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I am planning a system that requires collaboration between many local Rails apps. The design calls for a global app to relay RESTful requests between these servers.

For example, imagine each school having a local Rails app, including a Teacher resource. I propose a global app which provides access to teachers as: /school/42/teacher/3

The School resource on the global server has a field for the base URL of the app at each school, so it can relay such a request to school_42_url/teacher/3.

The design calls for relaying, rather than having school servers connecting directly to each other.

I can think of several ways to achieve this but, being new to Rails, can't work out which one is 'the Rails way'.

  1. ActiveResource is appealing, but seems to require a fixed 'site' rather than setting it for each request.

  2. Routing, perhaps with URL globbing might work, but I need to see an example of how to achieve this.

  3. A third approach would be a custom Controller, but this doesn't feel like the Rails way.

To be clear, the combination of {school_id, teacher_id} is globally unique, but the global server need not store details of teachers, those are treated as a web resource.

Comments or suggestions welcome.

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2 Answers 2

up vote 2 down vote accepted

You should use rails RESTful architecture on your client apps to expose apis (xml, json), and some library like Net::HTTP to call those apis from your server(main) app.

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That feels like the right direction to explore. RESTful apis on the local servers is a given. I'll look into Net::HTTP. At what level should the global /school/42/teacher/3 be parsed? There needs to be an AR lookup to get Schools.find(42).url and then relay the call to /teacher/3 at that URL. I'll try a controller to handle unrouted calls on School. If a set up a route something like match 'school/:school_id/*resource' => 'SchoolDelegate#delegate' and then implement #delegate to use Net::HTTP, am I on the right track? – Zaq Feb 8 '12 at 5:08
You should check out the REST chapter of The Rails 3 Way – rudolph9 Feb 8 '12 at 6:24
I've made some progress... the route that I mentioned above is working, I am implementing a delegate method that has built the correct URI to relay to (looking up the school by id to obtain the correct base) and can now use Net::HTTP. The next step is to write code that copies the method and body to the HTTP call. This feels like it should be easier. Should I be creating get, put, post, delete methods on my delegate and routing to those rather than trying to do it all in a single method? – Zaq Feb 8 '12 at 6:43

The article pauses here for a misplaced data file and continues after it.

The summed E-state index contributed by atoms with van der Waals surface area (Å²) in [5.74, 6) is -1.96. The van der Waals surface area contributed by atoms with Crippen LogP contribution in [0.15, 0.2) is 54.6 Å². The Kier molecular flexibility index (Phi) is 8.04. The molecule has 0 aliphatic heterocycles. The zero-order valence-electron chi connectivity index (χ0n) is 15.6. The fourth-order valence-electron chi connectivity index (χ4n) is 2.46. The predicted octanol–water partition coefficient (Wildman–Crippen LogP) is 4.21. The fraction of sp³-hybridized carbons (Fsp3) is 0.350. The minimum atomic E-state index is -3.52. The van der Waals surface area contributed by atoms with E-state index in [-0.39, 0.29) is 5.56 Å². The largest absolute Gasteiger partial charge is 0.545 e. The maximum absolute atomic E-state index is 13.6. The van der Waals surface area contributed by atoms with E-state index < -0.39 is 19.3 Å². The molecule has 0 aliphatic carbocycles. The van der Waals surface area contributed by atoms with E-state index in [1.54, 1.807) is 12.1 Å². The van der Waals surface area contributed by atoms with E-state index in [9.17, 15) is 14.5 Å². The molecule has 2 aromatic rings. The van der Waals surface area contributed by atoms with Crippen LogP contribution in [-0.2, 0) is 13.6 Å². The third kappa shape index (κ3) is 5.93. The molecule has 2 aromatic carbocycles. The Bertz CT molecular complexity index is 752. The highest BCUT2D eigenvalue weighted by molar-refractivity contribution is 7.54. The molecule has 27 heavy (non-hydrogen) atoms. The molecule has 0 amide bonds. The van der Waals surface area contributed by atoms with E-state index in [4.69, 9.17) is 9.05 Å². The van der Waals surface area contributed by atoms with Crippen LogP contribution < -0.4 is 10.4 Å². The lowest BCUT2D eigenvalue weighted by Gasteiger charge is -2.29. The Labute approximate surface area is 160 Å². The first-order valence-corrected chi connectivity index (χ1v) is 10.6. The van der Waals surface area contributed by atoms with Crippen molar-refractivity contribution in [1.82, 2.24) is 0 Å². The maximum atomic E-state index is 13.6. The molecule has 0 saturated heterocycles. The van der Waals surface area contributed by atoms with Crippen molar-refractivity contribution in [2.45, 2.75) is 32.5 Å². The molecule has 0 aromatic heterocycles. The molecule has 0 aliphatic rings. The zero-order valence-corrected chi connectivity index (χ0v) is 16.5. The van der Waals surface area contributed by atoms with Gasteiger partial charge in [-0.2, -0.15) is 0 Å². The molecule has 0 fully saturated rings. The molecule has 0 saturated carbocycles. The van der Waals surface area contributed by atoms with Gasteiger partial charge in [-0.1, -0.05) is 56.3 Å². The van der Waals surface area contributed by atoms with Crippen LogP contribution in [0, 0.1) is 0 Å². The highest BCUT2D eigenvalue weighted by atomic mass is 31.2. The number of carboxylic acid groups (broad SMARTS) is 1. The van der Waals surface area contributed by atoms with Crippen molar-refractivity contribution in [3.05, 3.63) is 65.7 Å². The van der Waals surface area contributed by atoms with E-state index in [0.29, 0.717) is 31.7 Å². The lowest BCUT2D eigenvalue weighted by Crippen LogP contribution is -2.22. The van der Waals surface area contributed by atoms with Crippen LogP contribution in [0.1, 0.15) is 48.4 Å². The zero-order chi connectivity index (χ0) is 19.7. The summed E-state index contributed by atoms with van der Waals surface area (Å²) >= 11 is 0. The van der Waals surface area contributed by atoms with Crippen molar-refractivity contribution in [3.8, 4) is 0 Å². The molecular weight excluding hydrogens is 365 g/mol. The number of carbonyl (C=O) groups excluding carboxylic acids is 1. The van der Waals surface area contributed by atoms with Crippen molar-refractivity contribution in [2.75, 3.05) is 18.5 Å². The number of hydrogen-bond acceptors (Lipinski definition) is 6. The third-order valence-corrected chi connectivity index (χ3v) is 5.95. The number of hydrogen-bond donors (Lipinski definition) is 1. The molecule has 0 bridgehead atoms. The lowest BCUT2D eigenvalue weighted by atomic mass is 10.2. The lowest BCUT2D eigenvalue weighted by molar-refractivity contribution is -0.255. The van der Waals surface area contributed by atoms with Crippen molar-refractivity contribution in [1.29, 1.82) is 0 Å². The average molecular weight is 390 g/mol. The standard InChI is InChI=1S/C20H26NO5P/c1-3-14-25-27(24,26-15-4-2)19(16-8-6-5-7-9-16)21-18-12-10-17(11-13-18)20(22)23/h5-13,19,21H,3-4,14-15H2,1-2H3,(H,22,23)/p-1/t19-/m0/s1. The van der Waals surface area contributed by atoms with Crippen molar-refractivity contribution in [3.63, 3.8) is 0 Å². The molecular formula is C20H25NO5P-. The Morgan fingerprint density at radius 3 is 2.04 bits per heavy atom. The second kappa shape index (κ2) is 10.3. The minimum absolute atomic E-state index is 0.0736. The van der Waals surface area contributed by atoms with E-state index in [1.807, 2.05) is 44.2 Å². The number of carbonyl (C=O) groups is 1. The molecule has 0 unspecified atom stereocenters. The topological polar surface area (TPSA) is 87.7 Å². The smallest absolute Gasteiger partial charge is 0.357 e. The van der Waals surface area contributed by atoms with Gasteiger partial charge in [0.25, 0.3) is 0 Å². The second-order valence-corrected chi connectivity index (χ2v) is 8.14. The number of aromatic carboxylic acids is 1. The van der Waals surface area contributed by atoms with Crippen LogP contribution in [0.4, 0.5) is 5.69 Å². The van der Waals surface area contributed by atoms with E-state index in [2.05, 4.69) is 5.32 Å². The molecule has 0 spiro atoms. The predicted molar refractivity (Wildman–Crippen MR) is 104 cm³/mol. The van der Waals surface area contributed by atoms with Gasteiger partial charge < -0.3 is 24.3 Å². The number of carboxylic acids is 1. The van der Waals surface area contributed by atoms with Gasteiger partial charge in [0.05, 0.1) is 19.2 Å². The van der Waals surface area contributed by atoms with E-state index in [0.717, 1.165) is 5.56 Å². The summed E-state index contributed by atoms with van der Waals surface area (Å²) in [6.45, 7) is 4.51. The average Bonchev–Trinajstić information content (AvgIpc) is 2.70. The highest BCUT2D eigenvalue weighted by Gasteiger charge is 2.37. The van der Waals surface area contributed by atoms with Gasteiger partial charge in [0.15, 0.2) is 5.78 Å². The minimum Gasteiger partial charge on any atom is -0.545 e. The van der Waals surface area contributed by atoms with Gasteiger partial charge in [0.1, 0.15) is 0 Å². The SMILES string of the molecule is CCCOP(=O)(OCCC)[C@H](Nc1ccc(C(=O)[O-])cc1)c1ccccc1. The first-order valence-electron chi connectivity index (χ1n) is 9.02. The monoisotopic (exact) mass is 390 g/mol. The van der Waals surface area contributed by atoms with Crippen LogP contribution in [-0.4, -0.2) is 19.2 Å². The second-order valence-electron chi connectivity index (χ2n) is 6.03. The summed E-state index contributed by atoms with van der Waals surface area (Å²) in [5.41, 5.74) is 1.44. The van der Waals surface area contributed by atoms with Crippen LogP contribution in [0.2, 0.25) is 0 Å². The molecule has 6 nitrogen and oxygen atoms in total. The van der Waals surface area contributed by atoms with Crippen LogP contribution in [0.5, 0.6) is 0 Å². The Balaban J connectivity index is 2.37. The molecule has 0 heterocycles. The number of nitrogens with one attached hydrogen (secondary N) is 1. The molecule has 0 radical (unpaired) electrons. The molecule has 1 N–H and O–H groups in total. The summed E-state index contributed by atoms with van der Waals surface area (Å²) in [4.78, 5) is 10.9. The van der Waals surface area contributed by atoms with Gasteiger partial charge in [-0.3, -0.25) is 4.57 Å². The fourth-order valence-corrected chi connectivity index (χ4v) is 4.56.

I've accepted your answer because it got me past the mental block to the pont where I'm writing code. Thanks for your help! – Zaq Feb 8 '12 at 6:45

It sounds like Pow may be what your looking for. It allows you to configure URL's for stack and rails application via symbolic links. It fits well in the rails model and may allow you to build your independent RESTful applications in the manor specified. I know their are methods for having independent rails servers work together but based this is a very low overhead approach and may be the way to go at-least for testing and development purposes.

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thanks for the quick response. Each 'school' will have its own application, with access to local resources, the question is about the implementation of the global app, probably hosted on Heroku. I'm not sure how Pow assists in this case. If the school apps were co-located with the global app, it would make more sense to use a single ActiveRecord for 'teachers' and the need for cross-app communication would not arise. – Zaq Feb 8 '12 at 4:32
It allows you to simulate each application with an independent address communicating via REST in your development, it's possible without it but it is a nice developer tool. As for deployment on Heroku, upon deployment you would update the addresses accordingly. I do no believe sharing an ActiveRecord across multiple rails applications is possible. A common database absolutely but single common ActiveRecord across multiple independent rails applications no. – rudolph9 Feb 8 '12 at 6:19
Thanks for your help Kurt. In this case, a monolithic database is not the right approach, but at some level, it should feel like it is monolithic. Most of the app will operate within a 'school', but there will be occasional interactions... imagine a teacher visiting a different school. REST gives me a neat way to describe the resource without referring to a specific implementation. I still think ActiveResource is the right type of abstraction, but it is based on the assumption of a single fixed resource. You've taught me something today and I appreciate your input. – Zaq Feb 8 '12 at 6:51

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